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[This kluge.]Where some ideas are stranger than others...

No matter how cynical you get, it's impossible to keep up.
- Lily Tomlin

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Where Some Ideas Are Stranger Than Others...

Visible Invisible? (2017-06-16)

Cover of the most recent Invisible anthology edited by Jim C. Hines and Mary Anne Mohandra. Cover of the most recent Invisible anthology edited by Jim C. Hines and Mary Anne Mohandra.
Image courtesy of Jim C.
, 13 June 2017

Jim C. Hines is a science fiction/fantasy/speculative fiction author, generally for younger readers who has a deserved reputation for challenging pretty much the gamut of "isms" we could all do without. I stumbled over his blog during one of his sci-fi cover pose challenges, where he attempted to mimic in real life without permanently injuring himself the bizarre poses given to female characters. He has a good sense of humour and no patience with crap, which is too rare on the internet these days. As part of his work each year for the past three he has welcomed guest posts on his blog that dig into issues of visibility, or rather lack thereof, for people deemed "non-mainstream" via the previously mentioned gamut of "isms." The results have been impressive, and include a wide range of perspectives, essays, and as I understand it also poetry in the most recent anthology. The importance of visibility is not really appreciated, especially because for many of us the issue is an uncanny hyper-visibility and invisibleness.

Yes, that ugly phrase that sounds like it should be impossible makes my head hurt too. Would that was all it did, instead of being a state many of us have to live in. But since it does sound paradoxical, let me draw out what it means. In my circumstances, I am a dyke, out and proud. There isn't anyway I can be interpreted as anything else, and that has been true for many years. This makes me hyper-visible, because I have no use for femininity or masculinity, and that means there is always somebody ready to try to force me to fall in line, or at least insult me in some way for not doing so. Not being someone who can "pass," I have to be ready and able to cope with harassment not just by obnoxious men, but also by other lesbians who complain that I should stop "flaunting it." They all agree, I am too visible. But in the mainstream media, I am completely invisible. The one exception I have seen was pretty horrible, definitely a case of sneering and punching down. I can well imagine that some readers are skeptical of this invisibility claim, because they can point to Ellen or Melissa Etheridge or whomever is held up as the token lesbian of the hour. Instead of going there, have a look at Catholic Schoolgirl Gone Bad Production's Gender Troubles: The Butches. That's my crowd, and we are invisibilized in the mainstream media. I have been manoeuvred into the least visible parts of the crowd for group pictures all of my life, and have two examples where I was directed to stand on the edge of the crowd which allowed for me to be neatly cropped out.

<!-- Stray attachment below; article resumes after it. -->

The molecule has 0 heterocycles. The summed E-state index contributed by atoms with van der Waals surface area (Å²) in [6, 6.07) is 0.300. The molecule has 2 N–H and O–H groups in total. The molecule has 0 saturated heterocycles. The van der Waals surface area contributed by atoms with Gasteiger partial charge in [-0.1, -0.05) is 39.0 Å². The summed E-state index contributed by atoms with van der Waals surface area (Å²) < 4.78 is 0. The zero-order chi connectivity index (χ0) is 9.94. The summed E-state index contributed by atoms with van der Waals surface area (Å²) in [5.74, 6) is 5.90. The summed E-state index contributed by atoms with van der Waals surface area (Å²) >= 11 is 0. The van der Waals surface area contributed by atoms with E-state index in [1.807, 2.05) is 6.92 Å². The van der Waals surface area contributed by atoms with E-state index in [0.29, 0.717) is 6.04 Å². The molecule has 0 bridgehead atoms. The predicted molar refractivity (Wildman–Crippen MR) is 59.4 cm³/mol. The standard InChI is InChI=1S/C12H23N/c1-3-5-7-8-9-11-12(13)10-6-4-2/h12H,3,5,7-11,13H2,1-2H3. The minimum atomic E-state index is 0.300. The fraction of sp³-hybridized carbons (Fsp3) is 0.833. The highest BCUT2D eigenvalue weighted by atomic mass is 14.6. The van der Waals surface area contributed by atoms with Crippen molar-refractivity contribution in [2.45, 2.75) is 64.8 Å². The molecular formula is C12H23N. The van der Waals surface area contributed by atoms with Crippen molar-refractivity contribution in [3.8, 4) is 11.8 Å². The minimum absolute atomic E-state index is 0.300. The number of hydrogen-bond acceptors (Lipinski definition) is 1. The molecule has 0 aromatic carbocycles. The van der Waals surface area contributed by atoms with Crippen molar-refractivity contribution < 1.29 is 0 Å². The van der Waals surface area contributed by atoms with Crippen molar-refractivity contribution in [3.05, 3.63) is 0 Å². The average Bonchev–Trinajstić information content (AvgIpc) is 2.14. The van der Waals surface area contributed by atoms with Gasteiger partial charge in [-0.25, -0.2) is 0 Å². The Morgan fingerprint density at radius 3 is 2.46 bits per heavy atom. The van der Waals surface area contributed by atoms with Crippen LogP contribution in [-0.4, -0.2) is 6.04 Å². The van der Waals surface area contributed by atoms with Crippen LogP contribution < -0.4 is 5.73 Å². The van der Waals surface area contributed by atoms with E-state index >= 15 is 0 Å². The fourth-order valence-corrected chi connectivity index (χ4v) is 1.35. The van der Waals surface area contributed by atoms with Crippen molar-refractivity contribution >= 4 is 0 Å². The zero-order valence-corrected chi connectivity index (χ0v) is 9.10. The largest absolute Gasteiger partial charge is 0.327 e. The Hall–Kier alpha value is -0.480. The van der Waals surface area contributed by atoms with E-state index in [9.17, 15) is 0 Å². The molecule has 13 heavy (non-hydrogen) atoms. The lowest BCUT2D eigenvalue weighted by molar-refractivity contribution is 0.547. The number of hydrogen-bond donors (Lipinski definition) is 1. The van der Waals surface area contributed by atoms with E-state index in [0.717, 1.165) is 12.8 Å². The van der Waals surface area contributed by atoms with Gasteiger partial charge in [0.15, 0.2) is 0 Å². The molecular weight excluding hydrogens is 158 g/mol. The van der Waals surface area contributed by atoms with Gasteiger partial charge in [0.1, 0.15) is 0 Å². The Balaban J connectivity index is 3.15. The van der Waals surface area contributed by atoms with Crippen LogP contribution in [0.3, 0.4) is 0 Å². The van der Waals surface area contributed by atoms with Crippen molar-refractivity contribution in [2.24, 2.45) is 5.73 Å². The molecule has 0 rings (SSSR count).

Visibility is controversial whenever it challenges mainstream prejudices, and it is all too common for an oppressed community to scapegoat it's most visible members for their oppression. That's probably a definition of "horizontal violence" right there, punching at the folks who stand out in your own community, rather than standing together against the actual oppressors. It may be easier to engage in horizontal violence, and it may seem like doing so wins goodies like safety, respect, and acceptability. Except it doesn't. It just tells the folks doing the oppressing that their divide and conquer tactics are in full working order, and therefore successful resistance to an increase in oppression is unlikely.

In a conversation where my hyper-visibility crept in because the person I was speaking to was very threatened by it, I found myself a bit puzzled as to how to keep the conversation at least civil. After all, my visibility is not a stance taken in order to critique the personal choices of those who would fit nicely into the crowd of lesbians represented by Ellen and Melissa Etheridge. It's not a stance taken as a conscious critique of anyone in particular, although it is certainly a protest and critique of misogynisms and racisms, among other issues of concern to me. But I suppose that's the thing about visibility, it doesn't necessarily challenge our personal choices about how we dress or cut our hair or whatever, but it does make those engaged in passive or active support of oppressive practices uncomfortably aware of their complicity.

Copyright © C. Osborne 2017
Last Modified: Monday, May 29, 2017 2:03:23